India faces high debt, but sustainable for now: NCAER Director General Poonam Gupta

NCAER Director General said India's high debt levels are sustainable for now because of higher real or nominal GDP and as most of the debt is held in rupee

Published - July 03, 2024 10:51 pm IST - New Delhi

At nearly 82% of GDP, India’s public debt is very high, but the country doesn’t face debt sustainability issue on account of high growth rate and higher share of local currency debt, NCAER Director General Poonam Gupta has said.

At nearly 82% of GDP, India’s public debt is very high, but the country doesn’t face debt sustainability issue on account of high growth rate and higher share of local currency debt, NCAER Director General Poonam Gupta has said. | Photo Credit: iStockphoto

At nearly 82% of GDP, India's public debt is very high, but the country doesn't face debt sustainability issue on account of high growth rate and higher share of local currency debt, NCAER Director General Poonam Gupta has said.

Participating in an event organised by NCAER, Ms. Gupta said India's high debt levels are sustainable for now because of higher real or nominal GDP and as most of the debt is held in rupee.

The states together hold one-third of the total debt, and in the 'business as usual' situation, their debt levels will only increase further over the next five years, Ms. Gupta said.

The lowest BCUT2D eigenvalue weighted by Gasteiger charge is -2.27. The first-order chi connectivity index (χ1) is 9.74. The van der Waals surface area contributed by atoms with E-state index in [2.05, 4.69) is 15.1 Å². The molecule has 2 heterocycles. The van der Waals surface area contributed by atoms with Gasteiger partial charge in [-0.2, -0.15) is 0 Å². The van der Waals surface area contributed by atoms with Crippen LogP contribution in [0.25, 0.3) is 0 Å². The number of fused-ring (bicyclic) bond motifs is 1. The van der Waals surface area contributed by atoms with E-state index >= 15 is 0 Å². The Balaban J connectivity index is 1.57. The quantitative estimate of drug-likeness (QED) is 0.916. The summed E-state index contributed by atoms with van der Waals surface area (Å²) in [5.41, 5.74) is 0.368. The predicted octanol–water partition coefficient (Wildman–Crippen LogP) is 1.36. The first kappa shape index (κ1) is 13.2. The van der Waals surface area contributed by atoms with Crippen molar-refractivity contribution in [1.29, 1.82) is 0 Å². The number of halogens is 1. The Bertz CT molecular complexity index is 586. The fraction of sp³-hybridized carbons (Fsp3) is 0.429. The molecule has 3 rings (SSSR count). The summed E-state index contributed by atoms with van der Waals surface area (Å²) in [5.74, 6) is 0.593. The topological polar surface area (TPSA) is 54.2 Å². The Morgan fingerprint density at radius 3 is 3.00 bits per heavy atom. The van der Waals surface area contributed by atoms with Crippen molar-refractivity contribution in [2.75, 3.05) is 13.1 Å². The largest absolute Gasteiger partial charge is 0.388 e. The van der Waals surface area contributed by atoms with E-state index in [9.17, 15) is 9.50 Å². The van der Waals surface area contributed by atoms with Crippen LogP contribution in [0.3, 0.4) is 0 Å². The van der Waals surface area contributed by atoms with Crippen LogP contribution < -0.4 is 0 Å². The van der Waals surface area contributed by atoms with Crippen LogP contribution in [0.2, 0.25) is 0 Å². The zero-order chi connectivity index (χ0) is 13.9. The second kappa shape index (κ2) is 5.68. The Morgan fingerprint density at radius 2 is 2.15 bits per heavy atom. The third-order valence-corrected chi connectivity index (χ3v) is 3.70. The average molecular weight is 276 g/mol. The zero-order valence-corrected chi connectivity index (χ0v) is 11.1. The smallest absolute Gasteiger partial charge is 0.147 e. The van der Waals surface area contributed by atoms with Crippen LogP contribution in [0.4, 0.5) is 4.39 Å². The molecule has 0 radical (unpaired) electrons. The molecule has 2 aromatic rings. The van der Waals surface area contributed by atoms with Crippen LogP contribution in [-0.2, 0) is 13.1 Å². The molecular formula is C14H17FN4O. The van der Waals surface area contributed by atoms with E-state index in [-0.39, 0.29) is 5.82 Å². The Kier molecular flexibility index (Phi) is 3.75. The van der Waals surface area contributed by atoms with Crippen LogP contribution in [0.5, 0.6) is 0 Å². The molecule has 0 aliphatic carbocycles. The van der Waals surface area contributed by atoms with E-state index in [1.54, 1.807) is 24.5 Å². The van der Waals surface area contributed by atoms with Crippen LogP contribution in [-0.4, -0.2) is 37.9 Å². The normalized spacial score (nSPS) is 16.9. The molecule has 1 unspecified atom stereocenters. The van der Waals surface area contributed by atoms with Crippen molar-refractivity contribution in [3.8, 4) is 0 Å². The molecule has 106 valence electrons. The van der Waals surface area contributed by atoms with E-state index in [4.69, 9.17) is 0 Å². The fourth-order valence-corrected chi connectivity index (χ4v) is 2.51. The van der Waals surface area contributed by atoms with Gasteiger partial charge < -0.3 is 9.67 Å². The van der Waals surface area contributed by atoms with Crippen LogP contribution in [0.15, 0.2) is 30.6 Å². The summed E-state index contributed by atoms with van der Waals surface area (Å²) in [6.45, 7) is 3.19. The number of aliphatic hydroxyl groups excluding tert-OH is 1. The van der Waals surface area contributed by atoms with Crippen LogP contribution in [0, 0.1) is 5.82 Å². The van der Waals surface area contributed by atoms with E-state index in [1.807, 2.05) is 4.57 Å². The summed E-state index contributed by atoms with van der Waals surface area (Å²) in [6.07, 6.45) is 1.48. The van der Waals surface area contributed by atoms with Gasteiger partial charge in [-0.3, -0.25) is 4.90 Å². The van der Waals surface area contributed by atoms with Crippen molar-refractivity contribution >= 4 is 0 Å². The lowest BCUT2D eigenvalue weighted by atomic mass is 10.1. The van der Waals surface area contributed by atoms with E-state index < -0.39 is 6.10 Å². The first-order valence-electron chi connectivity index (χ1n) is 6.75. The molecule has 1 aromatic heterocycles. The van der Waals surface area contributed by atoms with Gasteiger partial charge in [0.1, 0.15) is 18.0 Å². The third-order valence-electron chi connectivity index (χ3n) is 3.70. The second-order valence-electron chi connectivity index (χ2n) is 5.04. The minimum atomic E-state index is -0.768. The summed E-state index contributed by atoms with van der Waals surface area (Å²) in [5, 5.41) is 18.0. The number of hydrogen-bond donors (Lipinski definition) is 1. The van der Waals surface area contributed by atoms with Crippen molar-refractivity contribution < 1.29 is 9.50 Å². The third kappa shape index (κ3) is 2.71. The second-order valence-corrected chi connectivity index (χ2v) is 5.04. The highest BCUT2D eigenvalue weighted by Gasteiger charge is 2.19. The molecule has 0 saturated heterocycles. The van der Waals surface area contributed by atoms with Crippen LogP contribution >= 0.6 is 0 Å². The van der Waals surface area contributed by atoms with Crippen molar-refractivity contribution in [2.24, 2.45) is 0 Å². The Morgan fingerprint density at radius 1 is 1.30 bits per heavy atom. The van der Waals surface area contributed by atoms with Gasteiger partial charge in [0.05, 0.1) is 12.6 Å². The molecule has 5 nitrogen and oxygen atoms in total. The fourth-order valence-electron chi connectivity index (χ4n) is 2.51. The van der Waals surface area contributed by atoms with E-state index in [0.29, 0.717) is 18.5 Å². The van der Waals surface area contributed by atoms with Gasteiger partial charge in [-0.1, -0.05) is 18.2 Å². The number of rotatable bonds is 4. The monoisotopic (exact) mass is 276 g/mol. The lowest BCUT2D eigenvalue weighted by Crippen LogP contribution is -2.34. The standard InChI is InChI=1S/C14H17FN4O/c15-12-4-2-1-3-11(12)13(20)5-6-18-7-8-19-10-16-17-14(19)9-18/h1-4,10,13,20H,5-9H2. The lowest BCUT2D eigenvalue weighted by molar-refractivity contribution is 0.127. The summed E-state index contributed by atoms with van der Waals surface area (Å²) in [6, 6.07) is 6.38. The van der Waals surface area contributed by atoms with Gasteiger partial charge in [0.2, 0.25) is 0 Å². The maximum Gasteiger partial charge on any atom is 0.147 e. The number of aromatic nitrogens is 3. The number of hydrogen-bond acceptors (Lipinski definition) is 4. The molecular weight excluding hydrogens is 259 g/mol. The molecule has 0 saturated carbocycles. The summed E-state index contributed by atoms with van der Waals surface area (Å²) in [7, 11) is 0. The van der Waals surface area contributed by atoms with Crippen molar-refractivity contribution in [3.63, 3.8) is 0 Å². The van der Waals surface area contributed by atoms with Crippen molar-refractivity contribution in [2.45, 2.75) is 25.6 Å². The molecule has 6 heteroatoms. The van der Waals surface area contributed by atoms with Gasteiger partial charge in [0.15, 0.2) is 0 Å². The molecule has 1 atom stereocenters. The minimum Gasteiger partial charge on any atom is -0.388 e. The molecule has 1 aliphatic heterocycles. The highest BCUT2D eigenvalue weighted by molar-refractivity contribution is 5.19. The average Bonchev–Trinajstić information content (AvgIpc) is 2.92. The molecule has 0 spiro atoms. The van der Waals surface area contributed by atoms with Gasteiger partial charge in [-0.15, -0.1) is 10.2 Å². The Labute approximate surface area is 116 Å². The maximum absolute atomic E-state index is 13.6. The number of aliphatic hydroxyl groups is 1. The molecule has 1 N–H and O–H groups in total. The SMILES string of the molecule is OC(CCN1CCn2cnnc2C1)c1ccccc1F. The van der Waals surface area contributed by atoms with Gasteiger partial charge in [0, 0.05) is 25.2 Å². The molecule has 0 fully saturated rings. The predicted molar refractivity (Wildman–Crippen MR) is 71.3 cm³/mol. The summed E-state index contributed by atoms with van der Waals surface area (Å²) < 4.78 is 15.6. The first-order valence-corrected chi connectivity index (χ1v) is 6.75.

"In a handful of states like Punjab and Himachal Pradesh, Debt-to-GDP ratio could increase by 50%," Ms. Gupta said, adding that the states, including the most indebted ones, also don't face sustainability issue as they have implicit guarantee of the Centre and as states cannot hold debt in foreign currency or floating rate.

Drawing a comparison between Punjab, one of the most indebted states, and Gujarat, with low debt, she pointed out that the most indebted states are ironically better off, as the interest rate is similar for all and in fact more indebted states hold longer maturity and pay little premium.

"More prudent states need a better deal. They are de facto subsidizing the more indebted states. The Finance Commission may reward such states for their fiscal prudence, and incentivize the profligate ones to become fiscally more responsible," Ms. Gupta said.

Participating in the discussion on "States' Fiscal Challenges", M Govinda Rao, Councilor, Takshashila Institution, cited "proliferation of subsidies for electoral gains" as one of the reasons for rising debt of the states.

Pointing to the Centre's overall responsibility of control of debt and stressing the need for a different approach, he said, "interest payments of profligate states are still taken as legitimate."

As of 2022-23, Punjab, Himachal Pradesh and Bihar are top three most indebted states, while least indebted are Odisha, Maharashtra and Gujarat.

0 / 0
Sign in to unlock member-only benefits!
  • Access 10 free stories every month
  • Save stories to read later
  • Access to comment on every story
  • Sign-up/manage your newsletter subscriptions with a single click
  • Get notified by email for early access to discounts & offers on our products
Sign in

Comments

Comments have to be in English, and in full sentences. They cannot be abusive or personal. Please abide by our community guidelines for posting your comments.

We have migrated to a new commenting platform. If you are already a registered user of The Hindu and logged in, you may continue to engage with our articles. If you do not have an account please register and login to post comments. Users can access their older comments by logging into their accounts on Vuukle.